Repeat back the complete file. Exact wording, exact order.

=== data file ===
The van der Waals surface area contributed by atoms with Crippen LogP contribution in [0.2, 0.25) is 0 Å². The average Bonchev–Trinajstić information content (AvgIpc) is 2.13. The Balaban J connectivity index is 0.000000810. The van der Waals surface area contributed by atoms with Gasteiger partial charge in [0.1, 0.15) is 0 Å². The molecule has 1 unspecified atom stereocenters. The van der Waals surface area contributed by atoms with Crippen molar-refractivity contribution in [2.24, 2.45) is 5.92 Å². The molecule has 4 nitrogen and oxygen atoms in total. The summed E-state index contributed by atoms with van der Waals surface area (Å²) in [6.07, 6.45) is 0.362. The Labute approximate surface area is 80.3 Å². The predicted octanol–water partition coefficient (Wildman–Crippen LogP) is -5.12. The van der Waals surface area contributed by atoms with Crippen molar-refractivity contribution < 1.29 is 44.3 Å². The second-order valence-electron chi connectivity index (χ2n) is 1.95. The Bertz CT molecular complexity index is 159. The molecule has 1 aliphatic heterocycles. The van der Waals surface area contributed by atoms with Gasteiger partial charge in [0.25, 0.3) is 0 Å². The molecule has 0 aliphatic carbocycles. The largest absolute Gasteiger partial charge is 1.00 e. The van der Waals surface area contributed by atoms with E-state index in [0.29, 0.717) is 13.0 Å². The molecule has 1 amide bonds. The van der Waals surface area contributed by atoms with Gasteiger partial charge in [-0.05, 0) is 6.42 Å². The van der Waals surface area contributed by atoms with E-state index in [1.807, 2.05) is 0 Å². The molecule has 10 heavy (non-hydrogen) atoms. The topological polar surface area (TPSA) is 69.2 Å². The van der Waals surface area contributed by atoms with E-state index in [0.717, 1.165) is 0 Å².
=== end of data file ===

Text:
The van der Waals surface area contributed by atoms with Crippen LogP contribution in [0.2, 0.25) is 0 Å². The average Bonchev–Trinajstić information content (AvgIpc) is 2.13. The Balaban J connectivity index is 0.000000810. The van der Waals surface area contributed by atoms with Gasteiger partial charge in [0.1, 0.15) is 0 Å². The molecule has 1 unspecified atom stereocenters. The van der Waals surface area contributed by atoms with Crippen molar-refractivity contribution in [2.24, 2.45) is 5.92 Å². The molecule has 4 nitrogen and oxygen atoms in total. The summed E-state index contributed by atoms with van der Waals surface area (Å²) in [6.07, 6.45) is 0.362. The Labute approximate surface area is 80.3 Å². The predicted octanol–water partition coefficient (Wildman–Crippen LogP) is -5.12. The van der Waals surface area contributed by atoms with Crippen molar-refractivity contribution < 1.29 is 44.3 Å². The second-order valence-electron chi connectivity index (χ2n) is 1.95. The Bertz CT molecular complexity index is 159. The molecule has 1 aliphatic heterocycles. The van der Waals surface area contributed by atoms with Gasteiger partial charge in [0.25, 0.3) is 0 Å². The molecule has 0 aliphatic carbocycles. The largest absolute Gasteiger partial charge is 1.00 e. The van der Waals surface area contributed by atoms with E-state index in [0.29, 0.717) is 13.0 Å². The molecule has 1 amide bonds. The van der Waals surface area contributed by atoms with Gasteiger partial charge in [-0.05, 0) is 6.42 Å². The van der Waals surface area contributed by atoms with E-state index in [1.807, 2.05) is 0 Å². The molecule has 10 heavy (non-hydrogen) atoms. The topological polar surface area (TPSA) is 69.2 Å². The van der Waals surface area contributed by atoms with E-state index in [0.717, 1.165) is 0 Å².